Raising the main sail is fairly easy, once you know how. Determine the wind directions and point the bow of the boat into the wind. Trying to raise the mainsail before pointing the bow of the boat toward the wind is a common mistake of new sailors. If the boat is not pointed into the wind, raising the mainsail may be impossible because the wind fills the sail when it is part way up, putting too much load on the halyard. Make sure the halyard is securely attached, and then unclamp and release the mainsheet in the cockpit. Hand-over-hand, steadily pull the halyard to raise the sail. When the resistance becomes too heavy, wrap the halyard around the winch and grind the winch by turning the winch handle until the sail reaches the top of the mast and the sail cloth is taut along the mast. Cleat off the mainsail halyard, coil it or place it our of the way so you can sail. Be careful, however, that you never tie off a coiled halyard in a way that you cannot immediately release it to run freely. You never know when you will want to lower a sail quickly! Steer slightly away from the eye of the wind and haul in on the mainsheet until there is not tension and the sail fills with wind. And, then, sit back and "aah"!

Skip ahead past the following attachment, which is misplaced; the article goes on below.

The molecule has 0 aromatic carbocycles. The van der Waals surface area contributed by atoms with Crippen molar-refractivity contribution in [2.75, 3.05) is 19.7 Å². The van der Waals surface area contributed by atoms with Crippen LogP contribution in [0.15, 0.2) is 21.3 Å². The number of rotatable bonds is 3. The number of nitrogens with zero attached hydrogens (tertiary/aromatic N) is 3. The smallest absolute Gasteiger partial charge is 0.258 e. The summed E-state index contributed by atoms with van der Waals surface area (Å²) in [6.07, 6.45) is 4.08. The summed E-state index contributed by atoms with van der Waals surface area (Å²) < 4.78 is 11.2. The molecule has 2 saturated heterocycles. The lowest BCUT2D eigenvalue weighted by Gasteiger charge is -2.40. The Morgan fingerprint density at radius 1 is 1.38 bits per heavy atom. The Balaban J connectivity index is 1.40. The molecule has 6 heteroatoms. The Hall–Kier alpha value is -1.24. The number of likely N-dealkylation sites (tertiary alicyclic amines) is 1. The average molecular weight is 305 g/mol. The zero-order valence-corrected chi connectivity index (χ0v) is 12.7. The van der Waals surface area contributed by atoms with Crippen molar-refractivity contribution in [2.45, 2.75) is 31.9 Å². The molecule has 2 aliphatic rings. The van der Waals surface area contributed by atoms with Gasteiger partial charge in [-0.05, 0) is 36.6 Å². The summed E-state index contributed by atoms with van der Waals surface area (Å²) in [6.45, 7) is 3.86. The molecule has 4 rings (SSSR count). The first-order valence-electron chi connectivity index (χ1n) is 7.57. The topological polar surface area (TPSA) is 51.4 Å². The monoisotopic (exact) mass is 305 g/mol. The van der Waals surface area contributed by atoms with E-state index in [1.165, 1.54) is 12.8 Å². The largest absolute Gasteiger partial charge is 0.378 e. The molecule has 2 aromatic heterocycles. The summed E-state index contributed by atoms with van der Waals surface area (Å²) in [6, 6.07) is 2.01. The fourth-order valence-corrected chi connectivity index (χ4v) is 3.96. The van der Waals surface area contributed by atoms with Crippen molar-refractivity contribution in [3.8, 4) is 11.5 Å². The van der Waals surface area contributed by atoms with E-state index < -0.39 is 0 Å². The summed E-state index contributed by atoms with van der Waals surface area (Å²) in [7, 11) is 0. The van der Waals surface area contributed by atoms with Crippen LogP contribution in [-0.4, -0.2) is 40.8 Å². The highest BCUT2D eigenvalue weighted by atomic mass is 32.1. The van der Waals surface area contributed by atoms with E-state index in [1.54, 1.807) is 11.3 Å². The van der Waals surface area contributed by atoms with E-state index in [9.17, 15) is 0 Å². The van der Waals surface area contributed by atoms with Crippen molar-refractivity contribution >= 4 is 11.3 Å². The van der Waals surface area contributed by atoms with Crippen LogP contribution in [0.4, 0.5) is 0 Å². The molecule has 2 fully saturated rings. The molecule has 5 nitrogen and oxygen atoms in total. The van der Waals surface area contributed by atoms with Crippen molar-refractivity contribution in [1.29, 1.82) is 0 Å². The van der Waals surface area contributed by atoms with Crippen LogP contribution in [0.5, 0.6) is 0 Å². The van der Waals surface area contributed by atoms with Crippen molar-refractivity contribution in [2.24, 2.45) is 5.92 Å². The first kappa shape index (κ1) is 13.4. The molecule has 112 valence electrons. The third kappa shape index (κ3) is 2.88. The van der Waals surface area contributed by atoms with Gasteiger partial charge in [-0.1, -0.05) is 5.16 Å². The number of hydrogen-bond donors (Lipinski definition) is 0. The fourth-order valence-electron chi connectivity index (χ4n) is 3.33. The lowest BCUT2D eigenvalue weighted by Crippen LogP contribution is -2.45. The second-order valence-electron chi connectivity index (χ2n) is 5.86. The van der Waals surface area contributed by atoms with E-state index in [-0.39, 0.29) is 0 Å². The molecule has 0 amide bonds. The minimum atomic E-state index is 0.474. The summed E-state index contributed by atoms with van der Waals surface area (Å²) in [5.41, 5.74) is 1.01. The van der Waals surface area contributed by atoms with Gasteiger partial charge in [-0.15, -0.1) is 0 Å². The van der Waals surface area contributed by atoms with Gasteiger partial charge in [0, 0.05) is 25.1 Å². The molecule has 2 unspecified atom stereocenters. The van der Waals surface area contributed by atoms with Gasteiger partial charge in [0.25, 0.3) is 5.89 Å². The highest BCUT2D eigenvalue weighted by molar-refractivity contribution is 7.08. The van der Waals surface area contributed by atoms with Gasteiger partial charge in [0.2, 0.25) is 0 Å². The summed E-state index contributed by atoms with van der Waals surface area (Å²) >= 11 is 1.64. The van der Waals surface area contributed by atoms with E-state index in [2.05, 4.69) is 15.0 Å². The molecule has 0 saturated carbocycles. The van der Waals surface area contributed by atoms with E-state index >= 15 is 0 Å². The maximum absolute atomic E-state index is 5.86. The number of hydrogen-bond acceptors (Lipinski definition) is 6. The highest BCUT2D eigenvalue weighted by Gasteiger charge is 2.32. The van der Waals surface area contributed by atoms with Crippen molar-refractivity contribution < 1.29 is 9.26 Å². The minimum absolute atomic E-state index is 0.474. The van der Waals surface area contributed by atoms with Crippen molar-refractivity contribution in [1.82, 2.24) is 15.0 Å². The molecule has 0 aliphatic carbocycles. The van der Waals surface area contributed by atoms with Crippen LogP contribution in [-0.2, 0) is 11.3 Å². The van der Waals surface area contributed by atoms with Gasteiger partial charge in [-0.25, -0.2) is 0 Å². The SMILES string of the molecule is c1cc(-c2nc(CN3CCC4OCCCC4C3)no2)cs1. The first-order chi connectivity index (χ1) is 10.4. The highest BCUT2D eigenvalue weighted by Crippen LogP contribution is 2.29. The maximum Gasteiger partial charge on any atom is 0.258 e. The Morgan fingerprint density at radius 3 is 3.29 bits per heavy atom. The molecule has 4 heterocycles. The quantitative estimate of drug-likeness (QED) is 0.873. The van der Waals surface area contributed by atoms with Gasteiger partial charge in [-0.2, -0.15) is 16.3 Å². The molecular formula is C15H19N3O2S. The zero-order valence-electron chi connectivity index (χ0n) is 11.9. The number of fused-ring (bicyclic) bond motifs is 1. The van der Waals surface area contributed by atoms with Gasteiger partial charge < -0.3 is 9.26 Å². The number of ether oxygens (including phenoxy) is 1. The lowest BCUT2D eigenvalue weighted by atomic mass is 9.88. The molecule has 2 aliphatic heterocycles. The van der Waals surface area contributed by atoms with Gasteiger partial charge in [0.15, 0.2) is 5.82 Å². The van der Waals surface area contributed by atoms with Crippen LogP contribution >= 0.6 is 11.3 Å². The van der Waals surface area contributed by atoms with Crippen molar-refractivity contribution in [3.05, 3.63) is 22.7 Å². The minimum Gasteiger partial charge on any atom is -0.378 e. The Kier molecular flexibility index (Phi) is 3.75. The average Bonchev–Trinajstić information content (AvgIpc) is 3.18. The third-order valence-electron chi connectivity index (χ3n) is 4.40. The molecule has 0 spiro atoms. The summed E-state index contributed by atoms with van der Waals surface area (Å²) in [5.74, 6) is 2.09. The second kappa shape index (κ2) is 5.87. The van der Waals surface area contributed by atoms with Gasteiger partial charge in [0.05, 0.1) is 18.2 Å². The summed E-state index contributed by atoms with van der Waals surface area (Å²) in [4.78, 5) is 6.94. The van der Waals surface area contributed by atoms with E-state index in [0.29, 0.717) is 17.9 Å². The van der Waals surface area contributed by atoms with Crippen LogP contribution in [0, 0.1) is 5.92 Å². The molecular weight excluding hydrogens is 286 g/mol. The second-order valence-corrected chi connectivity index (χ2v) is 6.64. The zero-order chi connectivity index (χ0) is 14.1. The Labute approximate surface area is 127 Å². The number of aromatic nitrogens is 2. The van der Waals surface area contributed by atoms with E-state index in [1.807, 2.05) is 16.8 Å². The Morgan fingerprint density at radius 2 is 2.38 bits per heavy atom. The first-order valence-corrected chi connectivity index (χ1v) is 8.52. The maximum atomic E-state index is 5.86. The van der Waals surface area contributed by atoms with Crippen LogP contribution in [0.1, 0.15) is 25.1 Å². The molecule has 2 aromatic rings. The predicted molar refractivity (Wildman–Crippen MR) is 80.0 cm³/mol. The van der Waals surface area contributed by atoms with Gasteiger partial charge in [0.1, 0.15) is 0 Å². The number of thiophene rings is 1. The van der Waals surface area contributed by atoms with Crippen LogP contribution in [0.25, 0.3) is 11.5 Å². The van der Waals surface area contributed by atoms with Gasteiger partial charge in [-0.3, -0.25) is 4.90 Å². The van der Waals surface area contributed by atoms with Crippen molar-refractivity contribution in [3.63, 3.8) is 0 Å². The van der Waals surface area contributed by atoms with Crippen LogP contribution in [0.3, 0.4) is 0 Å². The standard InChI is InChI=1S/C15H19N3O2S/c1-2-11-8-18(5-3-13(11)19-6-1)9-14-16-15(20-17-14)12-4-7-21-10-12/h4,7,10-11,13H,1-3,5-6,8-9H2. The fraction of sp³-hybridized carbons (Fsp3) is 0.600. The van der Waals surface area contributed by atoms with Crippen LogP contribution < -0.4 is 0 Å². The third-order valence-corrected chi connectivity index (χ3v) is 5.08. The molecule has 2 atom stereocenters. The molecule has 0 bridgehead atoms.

Whether you are an old salty dog or you are about to take your first Caribbean charter, you can always look like a pro. Click to see our article, "No Worries! Looking Like a Pro" to find more tips to capture those certain moments you can only capture aboard. - Donna
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